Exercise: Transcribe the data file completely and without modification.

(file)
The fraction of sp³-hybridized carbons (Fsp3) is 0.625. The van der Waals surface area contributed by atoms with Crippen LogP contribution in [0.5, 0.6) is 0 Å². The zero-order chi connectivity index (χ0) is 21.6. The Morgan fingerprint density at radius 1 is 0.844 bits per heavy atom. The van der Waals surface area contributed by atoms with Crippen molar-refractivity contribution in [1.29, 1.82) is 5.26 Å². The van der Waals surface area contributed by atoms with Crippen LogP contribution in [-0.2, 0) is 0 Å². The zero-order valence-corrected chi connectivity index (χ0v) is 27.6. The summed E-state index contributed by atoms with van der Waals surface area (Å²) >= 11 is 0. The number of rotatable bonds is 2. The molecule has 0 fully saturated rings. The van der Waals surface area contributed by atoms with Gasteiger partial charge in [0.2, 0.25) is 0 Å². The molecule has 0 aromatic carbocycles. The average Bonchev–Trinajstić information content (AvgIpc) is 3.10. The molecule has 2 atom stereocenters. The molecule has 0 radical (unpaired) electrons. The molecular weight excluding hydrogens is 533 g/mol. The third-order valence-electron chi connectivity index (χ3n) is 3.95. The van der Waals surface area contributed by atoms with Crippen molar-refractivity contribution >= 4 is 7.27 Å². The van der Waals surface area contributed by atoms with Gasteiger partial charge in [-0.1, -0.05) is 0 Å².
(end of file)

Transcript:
The fraction of sp³-hybridized carbons (Fsp3) is 0.625. The van der Waals surface area contributed by atoms with Crippen LogP contribution in [0.5, 0.6) is 0 Å². The zero-order chi connectivity index (χ0) is 21.6. The Morgan fingerprint density at radius 1 is 0.844 bits per heavy atom. The van der Waals surface area contributed by atoms with Crippen molar-refractivity contribution in [1.29, 1.82) is 5.26 Å². The van der Waals surface area contributed by atoms with Crippen LogP contribution in [-0.2, 0) is 0 Å². The zero-order valence-corrected chi connectivity index (χ0v) is 27.6. The summed E-state index contributed by atoms with van der Waals surface area (Å²) >= 11 is 0. The number of rotatable bonds is 2. The molecule has 0 fully saturated rings. The van der Waals surface area contributed by atoms with Gasteiger partial charge in [0.2, 0.25) is 0 Å². The molecule has 0 aromatic carbocycles. The average Bonchev–Trinajstić information content (AvgIpc) is 3.10. The molecule has 2 atom stereocenters. The molecule has 0 radical (unpaired) electrons. The molecular weight excluding hydrogens is 533 g/mol. The third-order valence-electron chi connectivity index (χ3n) is 3.95. The van der Waals surface area contributed by atoms with Crippen molar-refractivity contribution >= 4 is 7.27 Å². The van der Waals surface area contributed by atoms with Gasteiger partial charge in [-0.1, -0.05) is 0 Å².